RICHMOND, Va. -- State medical examiners have a lot of power, influence, and responsibility. They are responsible for investigating suspicious and unnatural deaths that occur in the state, and their testimony is often the most important part of a murder trial.
But one of them is making shocking allegations of corruption inside the Office of the Chief Medical Examiner for the Commonwealth of Virginia.
Assistant Chief Medical Examiner Kevin Whaley posted serious allegations online on March 31, 2016 of problems inside the Virginia Medical Examiner’s Office.
Dr. Whaley sat down with CBS 6 reporter Melissa Hipolit for an exclusive interview to discuss the concerns he raised in the video.
“We`re physicians and we`re supposed to be in the best interest of our patients, who for us are the decedents and their families, and we`re not acting in that fashion,” Whaley said.
Among Whaley’s concerns are the way he said his office sells brains to the National Institutes of Health.
That happens if a victim’s family agrees to donate the brain for research.
“The thing is for each brain we supply to NIH the office gets $6,250. Now, the family is never made aware of that, so we`re getting paid per brain,” Whaley said.
Whaley provided us with what he claims to be an amended contract that shows NIH agreed to pay the state a total of $150,000 in exchange for two dozen brains.
He said that is an excessively high amount given the short time it takes to extract a brain and send it to the NIH. Whaley said it makes him question the fees his office charges others.
“I have a hard time telling families you can`t have an autopsy report if you don`t have $40 when I know we just got paid $6,250 for a brain,” Whaley said.
Whaley also alleges that under the Chief Medical Examiner, Doctor William Gormley, examiners are subtly being urged to show bias toward law enforcement.
“In fact, we`ve had cases in the back with law enforcement involved shootings where the chief has actually come back and joked with law enforcement, 'Well, they would have died if you`d tasered them anyways....' So it sort of sends a subtle message to us that, yeah... if you`re going to err on the side, you need to err on the side of law enforcement,” Whaley said. “We have to be completely unbiased. I mean our sole job is to be an advocate for the deceased.”
Finally, Whaley alleges that after one of his colleagues recently retired, leaving the Richmond office with two assistant chief medical examiners instead of three, the pair was instructed to finish autopsy reports as quickly as possible, and told that any mistakes they made would be caught in court.
“Is it possible that mistakes made in your office had an impact on the outcome of a case?” Hipolit asked Whaley.
“I know there are people that have been falsely convicted because of things that have happened in the office... and people that have walked that are guilty,” Whaley responded.
Two-and-a-half weeks ago we asked the Chief Medical Examiner’s Office for an on-camera interview to respond to Whaley’s accusations, but we only received an email.
However, on the day the story was scheduled to be broadcast, Dr. Marissa Levine, the State Health Commissioner for the Virginia Department of Health, said she wanted to respond to Whaley’s allegations on camera.
“I was aware that a statement had been provided, but I wasn’t aware that nobody had been on the camera as part of that process,” Levine said.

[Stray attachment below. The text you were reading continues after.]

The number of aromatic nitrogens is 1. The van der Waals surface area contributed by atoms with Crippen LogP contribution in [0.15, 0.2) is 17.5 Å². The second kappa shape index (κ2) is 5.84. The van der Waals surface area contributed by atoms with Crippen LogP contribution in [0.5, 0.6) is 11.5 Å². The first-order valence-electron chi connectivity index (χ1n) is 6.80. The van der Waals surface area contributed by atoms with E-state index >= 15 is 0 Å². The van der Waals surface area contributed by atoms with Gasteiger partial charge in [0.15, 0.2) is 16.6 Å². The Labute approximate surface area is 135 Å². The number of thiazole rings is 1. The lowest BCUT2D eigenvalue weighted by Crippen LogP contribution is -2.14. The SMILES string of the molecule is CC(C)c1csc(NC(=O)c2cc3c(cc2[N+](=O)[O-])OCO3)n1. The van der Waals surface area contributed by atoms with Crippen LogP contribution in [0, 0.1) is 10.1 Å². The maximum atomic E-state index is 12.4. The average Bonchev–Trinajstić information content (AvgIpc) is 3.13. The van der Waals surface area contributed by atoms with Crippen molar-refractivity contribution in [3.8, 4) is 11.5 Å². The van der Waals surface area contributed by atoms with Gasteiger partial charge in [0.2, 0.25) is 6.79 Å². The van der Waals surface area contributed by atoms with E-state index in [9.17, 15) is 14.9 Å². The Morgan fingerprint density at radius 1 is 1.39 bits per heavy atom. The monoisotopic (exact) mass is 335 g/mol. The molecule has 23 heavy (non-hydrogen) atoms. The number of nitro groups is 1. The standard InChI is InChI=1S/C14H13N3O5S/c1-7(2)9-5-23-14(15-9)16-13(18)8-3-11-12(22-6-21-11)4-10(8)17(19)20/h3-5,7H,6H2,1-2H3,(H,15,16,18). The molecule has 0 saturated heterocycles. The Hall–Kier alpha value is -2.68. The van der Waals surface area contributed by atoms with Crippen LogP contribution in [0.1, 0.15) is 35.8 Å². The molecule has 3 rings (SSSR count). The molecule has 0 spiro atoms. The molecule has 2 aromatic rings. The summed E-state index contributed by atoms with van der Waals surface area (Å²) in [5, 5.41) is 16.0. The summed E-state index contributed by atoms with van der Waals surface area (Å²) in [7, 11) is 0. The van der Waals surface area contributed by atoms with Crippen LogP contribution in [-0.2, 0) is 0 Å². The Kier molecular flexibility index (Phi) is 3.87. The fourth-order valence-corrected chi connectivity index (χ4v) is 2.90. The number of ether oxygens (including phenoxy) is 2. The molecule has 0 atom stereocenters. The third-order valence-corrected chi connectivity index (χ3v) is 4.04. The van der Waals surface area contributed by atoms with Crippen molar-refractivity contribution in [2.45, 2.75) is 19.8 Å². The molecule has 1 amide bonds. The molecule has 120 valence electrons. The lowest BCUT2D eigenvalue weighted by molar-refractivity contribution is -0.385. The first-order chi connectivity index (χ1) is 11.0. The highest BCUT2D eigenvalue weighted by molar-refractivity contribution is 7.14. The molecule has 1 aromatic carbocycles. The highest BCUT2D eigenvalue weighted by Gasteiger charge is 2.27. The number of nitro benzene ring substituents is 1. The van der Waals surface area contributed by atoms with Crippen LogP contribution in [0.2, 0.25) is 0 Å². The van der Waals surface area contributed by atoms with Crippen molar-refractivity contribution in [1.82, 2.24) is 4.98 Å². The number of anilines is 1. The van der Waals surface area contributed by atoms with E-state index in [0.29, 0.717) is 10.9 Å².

In an interview at the Virginia Department of Health conducted just hours before airtime, Dr. Levine said the state is now conducting an internal investigation into Whaley’s allegations.
“As state health commissioner, I take any allegation very seriously,” Levine said.
Regarding the sale of brains, Levine said the $6,250 payment is per month, not per brain.
“There is a cost to provide service to do that. The contract is with NIH, and it’s a per month contract. There is no volume related to that. I think it serves a very important purpose and these are families that have been counseled and informed by NIH. The OCME is not involved in those conversations and is providing a service to NIH for this research project,” Levine said.
When asked about the alleged bias toward law enforcement, Levine defended the OCME, but said she is taking Whaley’s claim seriously.
“We specifically have the OCME in the Health Department not in a justice or a law enforcement department for that purpose. Obviously they have to work closely together with law enforcement, but it is a separation of duties and it’s appropriate separation of duties to carry that out. I think we have significant professionals in that office who are committed to identifying what the facts tell them and to provide that information,” Levine said.
And, in response to Whaley’s allegation about rushed autopsy reports, Levine said “I am not aware that any of that has come to light, and in the past if there were situations like that they would have been fully investigated. So if there are specifics, if we find any specifics in our investigation, we will look at that further, but to date there had not been such allegations.”
Since we started asking questions, Dr. Whaley said he received a letter from the Chief Medical Examiner saying he had been placed on pre-disciplinary leave with pay pending an agency investigation into whether disciplinary action may be appropriate.
After CBS 6’s investigation aired, Virginia’s Chief Medical Examiner extended paid pre-disciplinary leave for Assistant Chief Medical Examiner Kevin Whaley by an additional 10 days.
“This will allow me time to review all information presented to me during this investigation and decide on the next appropriate actions,” Dr. William Gormley, Chief Medical Examiner, wrote in a letter dated May 5, 2016.
Whaley, who has been with the office for 10 years, said he plans on retiring this summer.